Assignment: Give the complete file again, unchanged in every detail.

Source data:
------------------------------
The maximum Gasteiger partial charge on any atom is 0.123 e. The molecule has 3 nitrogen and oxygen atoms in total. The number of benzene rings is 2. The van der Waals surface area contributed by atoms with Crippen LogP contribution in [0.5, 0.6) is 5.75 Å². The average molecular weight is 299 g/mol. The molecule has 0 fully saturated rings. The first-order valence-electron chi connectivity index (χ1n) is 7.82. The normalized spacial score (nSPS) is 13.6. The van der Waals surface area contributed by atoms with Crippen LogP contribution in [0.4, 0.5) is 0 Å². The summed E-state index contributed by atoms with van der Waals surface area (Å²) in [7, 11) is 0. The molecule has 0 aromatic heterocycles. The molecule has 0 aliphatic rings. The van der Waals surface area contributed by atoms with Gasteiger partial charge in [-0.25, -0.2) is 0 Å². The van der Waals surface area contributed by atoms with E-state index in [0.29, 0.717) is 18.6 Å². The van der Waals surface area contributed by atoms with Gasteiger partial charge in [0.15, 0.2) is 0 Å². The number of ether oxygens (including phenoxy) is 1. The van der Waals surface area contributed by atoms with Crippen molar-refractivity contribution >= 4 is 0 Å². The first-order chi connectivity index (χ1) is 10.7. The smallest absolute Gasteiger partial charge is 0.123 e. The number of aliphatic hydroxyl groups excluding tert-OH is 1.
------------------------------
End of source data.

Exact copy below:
The maximum Gasteiger partial charge on any atom is 0.123 e. The molecule has 3 nitrogen and oxygen atoms in total. The number of benzene rings is 2. The van der Waals surface area contributed by atoms with Crippen LogP contribution in [0.5, 0.6) is 5.75 Å². The average molecular weight is 299 g/mol. The molecule has 0 fully saturated rings. The first-order valence-electron chi connectivity index (χ1n) is 7.82. The normalized spacial score (nSPS) is 13.6. The van der Waals surface area contributed by atoms with Crippen LogP contribution in [0.4, 0.5) is 0 Å². The summed E-state index contributed by atoms with van der Waals surface area (Å²) in [7, 11) is 0. The molecule has 0 aromatic heterocycles. The molecule has 0 aliphatic rings. The van der Waals surface area contributed by atoms with Gasteiger partial charge in [-0.25, -0.2) is 0 Å². The van der Waals surface area contributed by atoms with E-state index in [0.29, 0.717) is 18.6 Å². The van der Waals surface area contributed by atoms with Gasteiger partial charge in [0.15, 0.2) is 0 Å². The number of ether oxygens (including phenoxy) is 1. The van der Waals surface area contributed by atoms with Crippen molar-refractivity contribution >= 4 is 0 Å². The first-order chi connectivity index (χ1) is 10.7. The smallest absolute Gasteiger partial charge is 0.123 e. The number of aliphatic hydroxyl groups excluding tert-OH is 1.